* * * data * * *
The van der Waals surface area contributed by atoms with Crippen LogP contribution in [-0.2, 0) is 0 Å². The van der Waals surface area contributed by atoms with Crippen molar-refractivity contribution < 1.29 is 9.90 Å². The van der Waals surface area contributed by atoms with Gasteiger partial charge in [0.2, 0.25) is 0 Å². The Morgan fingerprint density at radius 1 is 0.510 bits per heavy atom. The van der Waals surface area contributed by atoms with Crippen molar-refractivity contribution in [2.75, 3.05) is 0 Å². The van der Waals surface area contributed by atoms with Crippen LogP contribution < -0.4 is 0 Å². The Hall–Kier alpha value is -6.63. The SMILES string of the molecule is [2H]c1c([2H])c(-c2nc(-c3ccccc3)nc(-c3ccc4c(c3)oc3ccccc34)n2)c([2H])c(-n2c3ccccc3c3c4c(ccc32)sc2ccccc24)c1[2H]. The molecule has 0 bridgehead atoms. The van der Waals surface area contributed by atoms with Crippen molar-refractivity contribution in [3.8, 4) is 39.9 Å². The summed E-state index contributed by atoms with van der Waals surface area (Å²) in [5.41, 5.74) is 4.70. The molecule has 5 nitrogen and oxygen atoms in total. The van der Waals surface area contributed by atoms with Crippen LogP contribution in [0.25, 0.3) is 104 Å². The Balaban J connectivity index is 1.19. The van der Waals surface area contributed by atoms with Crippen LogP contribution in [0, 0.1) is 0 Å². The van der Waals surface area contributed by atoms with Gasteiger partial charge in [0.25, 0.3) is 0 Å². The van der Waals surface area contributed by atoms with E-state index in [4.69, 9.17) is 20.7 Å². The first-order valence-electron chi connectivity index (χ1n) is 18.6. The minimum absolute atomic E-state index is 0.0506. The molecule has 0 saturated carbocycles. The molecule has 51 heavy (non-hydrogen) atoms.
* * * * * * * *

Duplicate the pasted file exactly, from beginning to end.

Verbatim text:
The van der Waals surface area contributed by atoms with Crippen LogP contribution in [-0.2, 0) is 0 Å². The van der Waals surface area contributed by atoms with Crippen molar-refractivity contribution < 1.29 is 9.90 Å². The van der Waals surface area contributed by atoms with Gasteiger partial charge in [0.2, 0.25) is 0 Å². The Morgan fingerprint density at radius 1 is 0.510 bits per heavy atom. The van der Waals surface area contributed by atoms with Crippen molar-refractivity contribution in [2.75, 3.05) is 0 Å². The van der Waals surface area contributed by atoms with Crippen LogP contribution < -0.4 is 0 Å². The Hall–Kier alpha value is -6.63. The SMILES string of the molecule is [2H]c1c([2H])c(-c2nc(-c3ccccc3)nc(-c3ccc4c(c3)oc3ccccc34)n2)c([2H])c(-n2c3ccccc3c3c4c(ccc32)sc2ccccc24)c1[2H]. The molecule has 0 bridgehead atoms. The van der Waals surface area contributed by atoms with Crippen molar-refractivity contribution in [3.8, 4) is 39.9 Å². The summed E-state index contributed by atoms with van der Waals surface area (Å²) in [5.41, 5.74) is 4.70. The molecule has 5 nitrogen and oxygen atoms in total. The van der Waals surface area contributed by atoms with Crippen LogP contribution in [0.25, 0.3) is 104 Å². The Balaban J connectivity index is 1.19. The van der Waals surface area contributed by atoms with Crippen LogP contribution in [0, 0.1) is 0 Å². The van der Waals surface area contributed by atoms with Gasteiger partial charge in [0.25, 0.3) is 0 Å². The van der Waals surface area contributed by atoms with E-state index in [4.69, 9.17) is 20.7 Å². The first-order valence-electron chi connectivity index (χ1n) is 18.6. The minimum absolute atomic E-state index is 0.0506. The molecule has 0 saturated carbocycles. The molecule has 51 heavy (non-hydrogen) atoms.